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GARDENING: Time to enjoy garden delights

July 17th, 2022 3:30 PM

Joyce is enjoying getting stuck into cherry picking in her garden. (Photo: Ben Russell)

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THE  much needed rain did flatten some plants in the garden, but most bounced back with the arrival of fine weather. Flower borders are bursting with colour and a little disarray doesn’t create much of a problem. Stake and tie anything that really needs it, or cut sprawling stems and bring bunches of cut flowers into the house or deliver some to friends and neighbours. We are entering a time of garden excess and it isn’t hard to be generous.

July can be busy between weeding, watering, and harvesting, so do your best to prioritise and tackle the jobs that most need doing. Picking fruit and vegetables while they are at their tasty best is always my priority – this is a time to enjoy some delicious delights so make the most of it.

Cherry time

Cherries are ripe on the tree so pick them when they are a good colour and juicy to eat. If you don’t net your tree to protect the fruit, birds will pick it all for you – they can strip a tree in a few short hours once they decide the fruit is perfect for eating. Lift the net if you want to pick some fruit and replace it carefully afterwards. If children are the main harvesters, then teach them how the net should go back when they are finished. 

Morello cherries aren’t as sweet as dessert varieties but they are delicious and are perfect for pies and jams. You can freeze cherries for using later – they won’t come out like fresh fruit, but are good for using in cooked dishes. It’s a good idea to remove the stones before freezing. This is a messy job at any time - so do it in the kitchen sink and wear an apron – you may still look like you have had a nasty accident, but at least the juice will be contained a little.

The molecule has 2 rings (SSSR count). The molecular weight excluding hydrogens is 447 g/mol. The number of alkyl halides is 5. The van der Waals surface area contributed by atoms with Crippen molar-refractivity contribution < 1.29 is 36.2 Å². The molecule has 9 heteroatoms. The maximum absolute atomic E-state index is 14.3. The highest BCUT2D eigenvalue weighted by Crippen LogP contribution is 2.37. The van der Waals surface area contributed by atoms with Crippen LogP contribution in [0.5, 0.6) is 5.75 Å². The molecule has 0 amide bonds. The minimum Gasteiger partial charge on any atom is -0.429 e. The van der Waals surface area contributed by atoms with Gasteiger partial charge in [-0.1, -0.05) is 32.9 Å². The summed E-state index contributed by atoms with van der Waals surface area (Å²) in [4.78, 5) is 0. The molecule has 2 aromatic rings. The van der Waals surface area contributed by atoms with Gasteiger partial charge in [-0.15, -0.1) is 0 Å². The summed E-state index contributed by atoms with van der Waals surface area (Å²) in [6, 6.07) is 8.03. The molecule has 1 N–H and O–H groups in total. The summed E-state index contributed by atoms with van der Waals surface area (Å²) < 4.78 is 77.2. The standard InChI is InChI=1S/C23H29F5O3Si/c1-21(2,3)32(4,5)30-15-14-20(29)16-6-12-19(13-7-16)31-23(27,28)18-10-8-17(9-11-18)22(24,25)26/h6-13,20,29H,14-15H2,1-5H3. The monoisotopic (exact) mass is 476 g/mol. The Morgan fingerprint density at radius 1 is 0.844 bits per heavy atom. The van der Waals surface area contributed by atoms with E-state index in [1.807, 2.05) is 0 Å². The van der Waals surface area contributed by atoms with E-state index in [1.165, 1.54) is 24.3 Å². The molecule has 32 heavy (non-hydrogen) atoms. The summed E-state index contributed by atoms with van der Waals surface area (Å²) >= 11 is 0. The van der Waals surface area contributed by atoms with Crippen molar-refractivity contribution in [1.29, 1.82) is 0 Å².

If at all possible it’s always best to dry garlic in the sun.


Garlic and onions

Spring planted sets are growing slowly and won’t be ready to lift for a few more weeks. They do like plenty of water and some sun to reach a good size. Keep an eye out for any sign of wilting leaves that have a grey coating. This is downy mildew and it’s a good idea to remove any affected plants before the problem spreads.

Autumn planted onions and garlic have made good sized bulbs and should be lifted if you haven’t done this already. There’s no advantage to leaving them in the ground once the tops flop and leaves start to brown – you may have problems with garlic bulbs splitting open and starting to re-sprout. Both crops can be affected by rot if they are left in the ground too long.

Knock off any soil around the roots and spread bulbs out in the sun to dry. This is the best way to dry them but you can use an airy shed if the weather is wet. Bulbs should dry in a week or ten days at the most. If they take longer then they may start to moulder, or if garlic dries too fast the necks can be too brittle to plait into strings. I often bring bulbs into a spare room in the house to dry off for the last couple of days before making strings.

Lovely legumes

Broad beans are at their delicious best right now. Keep harvesting regularly to make sure you get the beans when they are still young and sweet. Small, green coloured beans taste much better than when they are large, white and starchy.

Fresh small broad beans freeze very well and will last for up to 12 months. You can blanche them in boiling water before freezing but I often don’t bother. 

Mangetout peas are cropping prolifically. It can be hard to keep up with harvesting. Keep picking and eating while small – they don’t freeze too well so enjoy the glut and move on to other crops when these are finished.

Climbing French beans are one of my favourites. Keep harvesting when pods are slim and crisp and they can crop for months. Dwarf varieties are a good option too – look under the foliage to find the dangling bunches of beans.

In the greenhouse

You can’t beat the taste of homegrown tomatoes! Pick eat and enjoy, but with one word of caution – don’t pick all ripe tomatoes until lower ones on a truss are starting to colour. The gas given off by ripe ones helps ripen lower fruits, hence you can slow down the overall ripening process if you harvest too early and too thoroughly.

It’s time to start thinking about sowing a few seeds for some autumn and winter crops. Sow Swiss chard, spinach, Florence fennel and parsley now and they should crop well in the colder months.

There’s plenty of bright colour in the flower borders right now.

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